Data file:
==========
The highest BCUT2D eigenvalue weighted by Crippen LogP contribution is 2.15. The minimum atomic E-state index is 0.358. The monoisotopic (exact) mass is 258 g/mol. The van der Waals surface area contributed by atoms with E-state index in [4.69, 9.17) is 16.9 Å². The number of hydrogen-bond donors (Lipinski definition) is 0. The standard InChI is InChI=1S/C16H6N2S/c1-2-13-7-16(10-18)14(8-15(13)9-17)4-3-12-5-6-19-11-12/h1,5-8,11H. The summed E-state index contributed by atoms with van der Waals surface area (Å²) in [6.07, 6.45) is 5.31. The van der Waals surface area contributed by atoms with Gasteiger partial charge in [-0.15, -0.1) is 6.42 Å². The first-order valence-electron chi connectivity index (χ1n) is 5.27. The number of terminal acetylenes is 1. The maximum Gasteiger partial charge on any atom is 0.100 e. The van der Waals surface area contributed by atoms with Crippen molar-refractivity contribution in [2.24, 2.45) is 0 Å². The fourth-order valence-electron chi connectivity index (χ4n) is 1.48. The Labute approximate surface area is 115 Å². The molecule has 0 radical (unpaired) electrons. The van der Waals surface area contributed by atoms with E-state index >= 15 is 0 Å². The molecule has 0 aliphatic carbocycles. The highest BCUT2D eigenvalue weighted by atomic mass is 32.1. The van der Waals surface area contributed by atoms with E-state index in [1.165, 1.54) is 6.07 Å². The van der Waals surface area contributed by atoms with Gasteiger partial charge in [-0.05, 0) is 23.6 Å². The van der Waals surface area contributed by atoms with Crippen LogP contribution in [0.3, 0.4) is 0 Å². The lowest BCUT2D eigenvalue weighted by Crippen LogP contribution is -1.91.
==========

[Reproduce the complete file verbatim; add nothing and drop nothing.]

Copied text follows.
The highest BCUT2D eigenvalue weighted by Crippen LogP contribution is 2.15. The minimum atomic E-state index is 0.358. The monoisotopic (exact) mass is 258 g/mol. The van der Waals surface area contributed by atoms with E-state index in [4.69, 9.17) is 16.9 Å². The number of hydrogen-bond donors (Lipinski definition) is 0. The standard InChI is InChI=1S/C16H6N2S/c1-2-13-7-16(10-18)14(8-15(13)9-17)4-3-12-5-6-19-11-12/h1,5-8,11H. The summed E-state index contributed by atoms with van der Waals surface area (Å²) in [6.07, 6.45) is 5.31. The van der Waals surface area contributed by atoms with Gasteiger partial charge in [-0.15, -0.1) is 6.42 Å². The first-order valence-electron chi connectivity index (χ1n) is 5.27. The number of terminal acetylenes is 1. The maximum Gasteiger partial charge on any atom is 0.100 e. The van der Waals surface area contributed by atoms with Crippen molar-refractivity contribution in [2.24, 2.45) is 0 Å². The fourth-order valence-electron chi connectivity index (χ4n) is 1.48. The Labute approximate surface area is 115 Å². The molecule has 0 radical (unpaired) electrons. The van der Waals surface area contributed by atoms with E-state index >= 15 is 0 Å². The molecule has 0 aliphatic carbocycles. The highest BCUT2D eigenvalue weighted by atomic mass is 32.1. The van der Waals surface area contributed by atoms with E-state index in [1.165, 1.54) is 6.07 Å². The van der Waals surface area contributed by atoms with Gasteiger partial charge in [-0.05, 0) is 23.6 Å². The van der Waals surface area contributed by atoms with Crippen LogP contribution in [0.3, 0.4) is 0 Å². The lowest BCUT2D eigenvalue weighted by Crippen LogP contribution is -1.91.